Spotlight on: Zachary Holman
The U.S. Department of Energy launched the SunShot Initiative to reduce the total costs of solar energy by 75 percent and make its costs competitive with other forms of energy. Many photovoltaic modules have efficiencies of about 15 to 20 percent. Zachary Holman is using an unconventional, tandem system that raises efficiency to more than 30 percent.
Using a silicon photovoltaic module called a “PVMirror,” Holman and his team’s configuration is expected to open the door to manufacturing future tandem modules and bring solar energy production costs well below the 2020 DOE SunShot goal of six cents per kilowatt hour. In fact, the tandem system could also achieve the DOE’s SunShot 2030 program goal — a levelized cost of energy of three cents per kilowatt hour — which will help make solar electricity costs competitive with conventionally-generated electricity.
Holman’s significant contributions to photovoltaic energy conversion science and technology earned him an IEEE Young Professional Award.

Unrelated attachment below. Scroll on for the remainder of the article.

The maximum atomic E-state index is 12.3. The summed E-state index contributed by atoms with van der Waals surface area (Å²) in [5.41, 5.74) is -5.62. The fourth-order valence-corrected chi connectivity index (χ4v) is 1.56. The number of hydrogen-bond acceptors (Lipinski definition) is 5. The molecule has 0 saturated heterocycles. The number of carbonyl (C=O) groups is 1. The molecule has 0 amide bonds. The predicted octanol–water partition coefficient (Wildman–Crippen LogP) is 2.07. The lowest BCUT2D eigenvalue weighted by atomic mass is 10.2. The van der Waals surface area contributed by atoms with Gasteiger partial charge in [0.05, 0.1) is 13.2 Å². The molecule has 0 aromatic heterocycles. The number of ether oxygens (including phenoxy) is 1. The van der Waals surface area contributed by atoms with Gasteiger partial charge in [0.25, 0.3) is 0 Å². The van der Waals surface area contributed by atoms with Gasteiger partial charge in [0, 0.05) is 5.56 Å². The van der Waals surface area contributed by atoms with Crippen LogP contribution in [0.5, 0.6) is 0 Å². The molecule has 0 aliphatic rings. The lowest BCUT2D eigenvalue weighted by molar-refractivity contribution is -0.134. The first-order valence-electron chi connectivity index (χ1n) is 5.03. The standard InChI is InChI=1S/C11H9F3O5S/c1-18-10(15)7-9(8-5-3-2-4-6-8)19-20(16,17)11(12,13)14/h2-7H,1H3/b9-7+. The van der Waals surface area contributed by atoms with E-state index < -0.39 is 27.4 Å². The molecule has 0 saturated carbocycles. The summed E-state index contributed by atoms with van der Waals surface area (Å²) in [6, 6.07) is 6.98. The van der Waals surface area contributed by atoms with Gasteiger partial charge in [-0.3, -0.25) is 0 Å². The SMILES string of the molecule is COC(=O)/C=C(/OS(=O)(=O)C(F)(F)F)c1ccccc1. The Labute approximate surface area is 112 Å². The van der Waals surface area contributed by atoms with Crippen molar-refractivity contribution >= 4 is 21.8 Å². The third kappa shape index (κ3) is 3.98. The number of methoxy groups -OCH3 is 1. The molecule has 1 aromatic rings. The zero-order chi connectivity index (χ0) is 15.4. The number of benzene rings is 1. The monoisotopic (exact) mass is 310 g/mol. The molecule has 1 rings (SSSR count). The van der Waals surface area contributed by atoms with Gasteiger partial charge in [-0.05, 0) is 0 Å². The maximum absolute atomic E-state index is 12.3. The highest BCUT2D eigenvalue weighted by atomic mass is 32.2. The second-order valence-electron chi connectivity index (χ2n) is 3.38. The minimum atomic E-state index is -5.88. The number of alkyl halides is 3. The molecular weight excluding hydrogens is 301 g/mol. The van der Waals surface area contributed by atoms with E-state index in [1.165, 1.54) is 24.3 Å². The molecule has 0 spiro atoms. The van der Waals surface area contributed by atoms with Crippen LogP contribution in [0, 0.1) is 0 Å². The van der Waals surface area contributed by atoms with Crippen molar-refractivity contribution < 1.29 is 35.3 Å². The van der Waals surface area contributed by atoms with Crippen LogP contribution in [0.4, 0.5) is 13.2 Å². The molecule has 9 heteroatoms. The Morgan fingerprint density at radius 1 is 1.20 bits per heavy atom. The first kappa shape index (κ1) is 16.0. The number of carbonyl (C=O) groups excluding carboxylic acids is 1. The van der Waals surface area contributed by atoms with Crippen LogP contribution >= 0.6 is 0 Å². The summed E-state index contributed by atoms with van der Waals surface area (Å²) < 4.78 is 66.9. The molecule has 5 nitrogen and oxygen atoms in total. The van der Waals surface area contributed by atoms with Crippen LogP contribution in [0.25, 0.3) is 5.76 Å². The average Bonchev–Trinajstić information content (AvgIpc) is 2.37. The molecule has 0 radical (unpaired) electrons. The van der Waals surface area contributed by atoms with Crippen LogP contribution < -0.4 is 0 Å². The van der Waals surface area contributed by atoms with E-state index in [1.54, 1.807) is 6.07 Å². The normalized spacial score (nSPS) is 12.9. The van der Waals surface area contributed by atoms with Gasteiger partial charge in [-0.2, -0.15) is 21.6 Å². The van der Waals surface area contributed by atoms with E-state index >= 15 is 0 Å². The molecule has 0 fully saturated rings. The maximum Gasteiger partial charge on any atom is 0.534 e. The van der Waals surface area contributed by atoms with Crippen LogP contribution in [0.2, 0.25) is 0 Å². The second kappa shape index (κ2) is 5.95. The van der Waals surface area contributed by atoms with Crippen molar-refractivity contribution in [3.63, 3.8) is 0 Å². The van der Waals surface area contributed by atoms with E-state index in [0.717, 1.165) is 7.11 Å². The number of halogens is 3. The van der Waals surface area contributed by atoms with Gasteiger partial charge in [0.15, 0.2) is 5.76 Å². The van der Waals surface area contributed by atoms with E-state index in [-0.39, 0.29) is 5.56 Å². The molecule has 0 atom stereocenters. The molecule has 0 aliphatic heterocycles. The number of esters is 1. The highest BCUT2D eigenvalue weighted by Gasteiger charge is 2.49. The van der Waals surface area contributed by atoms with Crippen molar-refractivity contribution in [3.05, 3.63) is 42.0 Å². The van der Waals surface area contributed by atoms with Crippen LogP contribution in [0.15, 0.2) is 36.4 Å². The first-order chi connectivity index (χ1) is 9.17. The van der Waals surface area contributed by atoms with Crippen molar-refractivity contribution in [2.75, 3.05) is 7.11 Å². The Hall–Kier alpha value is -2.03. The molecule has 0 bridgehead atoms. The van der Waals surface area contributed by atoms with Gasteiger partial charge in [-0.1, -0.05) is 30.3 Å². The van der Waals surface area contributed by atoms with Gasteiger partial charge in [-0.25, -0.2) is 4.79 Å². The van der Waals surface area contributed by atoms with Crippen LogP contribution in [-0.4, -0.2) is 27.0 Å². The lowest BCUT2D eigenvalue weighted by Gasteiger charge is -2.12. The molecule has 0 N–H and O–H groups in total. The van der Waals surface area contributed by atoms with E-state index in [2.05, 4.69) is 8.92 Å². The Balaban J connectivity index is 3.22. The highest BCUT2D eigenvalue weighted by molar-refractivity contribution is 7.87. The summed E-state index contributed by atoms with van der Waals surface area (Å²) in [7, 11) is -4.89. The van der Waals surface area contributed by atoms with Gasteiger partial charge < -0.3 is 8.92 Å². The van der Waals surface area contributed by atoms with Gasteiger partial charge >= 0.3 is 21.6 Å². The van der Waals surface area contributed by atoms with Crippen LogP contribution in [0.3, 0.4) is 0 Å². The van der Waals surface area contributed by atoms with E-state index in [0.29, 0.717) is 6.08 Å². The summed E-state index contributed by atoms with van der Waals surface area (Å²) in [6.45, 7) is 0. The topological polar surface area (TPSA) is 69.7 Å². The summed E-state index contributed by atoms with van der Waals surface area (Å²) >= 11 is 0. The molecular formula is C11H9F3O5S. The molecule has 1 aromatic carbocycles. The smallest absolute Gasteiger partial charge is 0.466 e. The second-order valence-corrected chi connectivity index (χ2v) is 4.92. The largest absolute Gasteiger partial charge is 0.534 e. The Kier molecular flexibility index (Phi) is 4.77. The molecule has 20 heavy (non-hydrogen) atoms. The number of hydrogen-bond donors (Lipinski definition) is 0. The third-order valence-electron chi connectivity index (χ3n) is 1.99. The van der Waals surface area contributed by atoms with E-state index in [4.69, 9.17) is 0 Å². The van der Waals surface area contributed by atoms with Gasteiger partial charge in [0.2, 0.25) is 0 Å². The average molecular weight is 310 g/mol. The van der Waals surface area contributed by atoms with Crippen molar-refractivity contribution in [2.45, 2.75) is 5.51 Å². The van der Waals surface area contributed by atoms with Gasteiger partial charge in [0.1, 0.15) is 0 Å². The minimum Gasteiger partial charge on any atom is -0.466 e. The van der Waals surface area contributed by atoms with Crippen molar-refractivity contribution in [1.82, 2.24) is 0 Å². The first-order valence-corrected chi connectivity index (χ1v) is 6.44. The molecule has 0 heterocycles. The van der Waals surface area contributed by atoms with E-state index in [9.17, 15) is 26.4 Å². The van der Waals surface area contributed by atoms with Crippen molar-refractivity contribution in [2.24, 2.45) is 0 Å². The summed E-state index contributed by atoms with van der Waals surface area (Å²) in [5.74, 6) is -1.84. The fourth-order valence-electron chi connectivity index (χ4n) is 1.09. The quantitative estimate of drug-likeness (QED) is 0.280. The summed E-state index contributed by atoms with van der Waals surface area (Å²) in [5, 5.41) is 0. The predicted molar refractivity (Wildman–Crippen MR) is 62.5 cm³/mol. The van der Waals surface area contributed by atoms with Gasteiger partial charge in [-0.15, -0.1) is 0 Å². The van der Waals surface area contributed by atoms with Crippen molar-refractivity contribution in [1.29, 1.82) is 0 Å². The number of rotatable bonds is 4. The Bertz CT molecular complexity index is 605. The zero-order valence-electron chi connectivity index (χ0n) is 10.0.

Swift Coat, a spin-out company Holman founded with doctoral student Peter Firth, was a recent recipient of a DOE Solar Energy Technologies Office (SETO) award.
From ASU Now: (Swift Coat) received $1 million to make and scale multilayer, antireflective and antisoiling coatings for solar glass that will be deposited by a technique that sprays dry nanoparticles. The coatings have the potential to increase annual energy yield by reducing the loss of energy output that results when light gets reflected or when dirt lands on the modules. They will also reduce operation and maintenance costs because the modules won’t require as much cleaning. The team will perform outdoor testing in collaboration with the National Renewable Energy Laboratory.
Swift Coat also was awarded $400,000 as a subcontractor for an Energy Materials Corporation research project developing low-cost, high-efficiency solar modules using intense pulsed light to fuse cell layers.